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In NYC, freed members of punk band Pussy Riot critique human rights situation in Russia

Members of the punk band Pussy Riot, Maria “Masha” Alyokhina, left, and Nadezhda “Nadya” Tolokonnikova, right, hold a news conference at Amnesty International's New York headquarters, on Tuesday Feb. 4, 2014 in New York. They were released from Russian prison in December, after nearly two years in jail following a conviction for hooliganism when they staged a protest in a Russian church, in what was widely seen as a public relations move ahead of the Olympics by Russian President Vladimir Putin. (AP Photo/Bebeto Matthews)

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Members of the punk band Pussy Riot, Maria “Masha” Alyokhina, left, and Nadezhda “Nadya” Tolokonnikova, right, hold a news conference at Amnesty International's New York headquarters, on Tuesday Feb. 4, 2014 in New York. They were released from Russian prison in December, after nearly two years in jail following a conviction for hooliganism when they staged a protest in a Russian church, in what was widely seen as a public relations move ahead of the Olympics by Russian President Vladimir Putin. (AP Photo/Bebeto Matthews)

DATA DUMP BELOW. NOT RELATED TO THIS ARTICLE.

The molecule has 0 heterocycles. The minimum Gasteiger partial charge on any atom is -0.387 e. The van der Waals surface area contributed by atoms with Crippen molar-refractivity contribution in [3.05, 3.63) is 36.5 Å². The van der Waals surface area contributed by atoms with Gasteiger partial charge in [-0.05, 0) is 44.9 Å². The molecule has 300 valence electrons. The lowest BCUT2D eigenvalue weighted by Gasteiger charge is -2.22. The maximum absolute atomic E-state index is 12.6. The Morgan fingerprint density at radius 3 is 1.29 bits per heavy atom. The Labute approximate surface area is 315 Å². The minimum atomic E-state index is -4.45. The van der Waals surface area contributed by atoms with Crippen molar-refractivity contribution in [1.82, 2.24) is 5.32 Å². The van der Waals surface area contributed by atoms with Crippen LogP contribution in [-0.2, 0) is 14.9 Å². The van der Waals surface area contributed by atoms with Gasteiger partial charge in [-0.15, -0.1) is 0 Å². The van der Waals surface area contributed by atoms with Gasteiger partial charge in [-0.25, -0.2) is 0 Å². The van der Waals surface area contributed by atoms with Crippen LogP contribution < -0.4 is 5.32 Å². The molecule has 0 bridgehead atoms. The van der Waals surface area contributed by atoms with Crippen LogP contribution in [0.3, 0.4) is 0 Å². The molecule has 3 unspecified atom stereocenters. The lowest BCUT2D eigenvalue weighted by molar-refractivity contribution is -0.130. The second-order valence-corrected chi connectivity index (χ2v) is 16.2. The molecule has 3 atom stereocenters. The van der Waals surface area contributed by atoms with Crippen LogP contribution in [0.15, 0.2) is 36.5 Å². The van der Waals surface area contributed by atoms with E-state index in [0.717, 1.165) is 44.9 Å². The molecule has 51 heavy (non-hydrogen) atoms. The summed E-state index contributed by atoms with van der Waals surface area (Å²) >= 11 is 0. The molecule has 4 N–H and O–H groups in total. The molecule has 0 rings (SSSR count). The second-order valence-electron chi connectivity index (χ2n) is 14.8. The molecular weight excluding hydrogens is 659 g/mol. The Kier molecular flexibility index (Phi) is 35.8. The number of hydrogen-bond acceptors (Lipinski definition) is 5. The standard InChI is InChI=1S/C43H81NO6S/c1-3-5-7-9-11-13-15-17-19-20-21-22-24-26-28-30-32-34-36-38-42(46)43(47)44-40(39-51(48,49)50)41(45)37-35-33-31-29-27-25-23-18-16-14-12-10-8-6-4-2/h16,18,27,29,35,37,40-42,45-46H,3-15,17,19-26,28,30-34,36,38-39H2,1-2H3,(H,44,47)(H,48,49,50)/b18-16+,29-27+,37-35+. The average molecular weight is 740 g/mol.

NEW YORK, N.Y. - Two members of the Russian protest punk band Pussy Riot want Americans attending the Winter Olympics to look beyond the buildings and facilities created for the games and take a hard look at their country.

Maria Alekhina and Nadezhda Tolokonnikova made their first public appearance in the United States at a press conference in New York on Tuesday. They're scheduled to take part in Amnesty International's "Bringing Human Rights Home" concert in Brooklyn on Wednesday.

The women were released in December after nearly two years in jail following a conviction for hooliganism when they staged a protest in a Russian church. They've been critical of Russian President Vladimir Putin and political conditions in their homeland.

The 2014 Winter Olympics in Sochi, Russia begin Friday.

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Follow Deepti Hajela at www.twitter.com/dhajela

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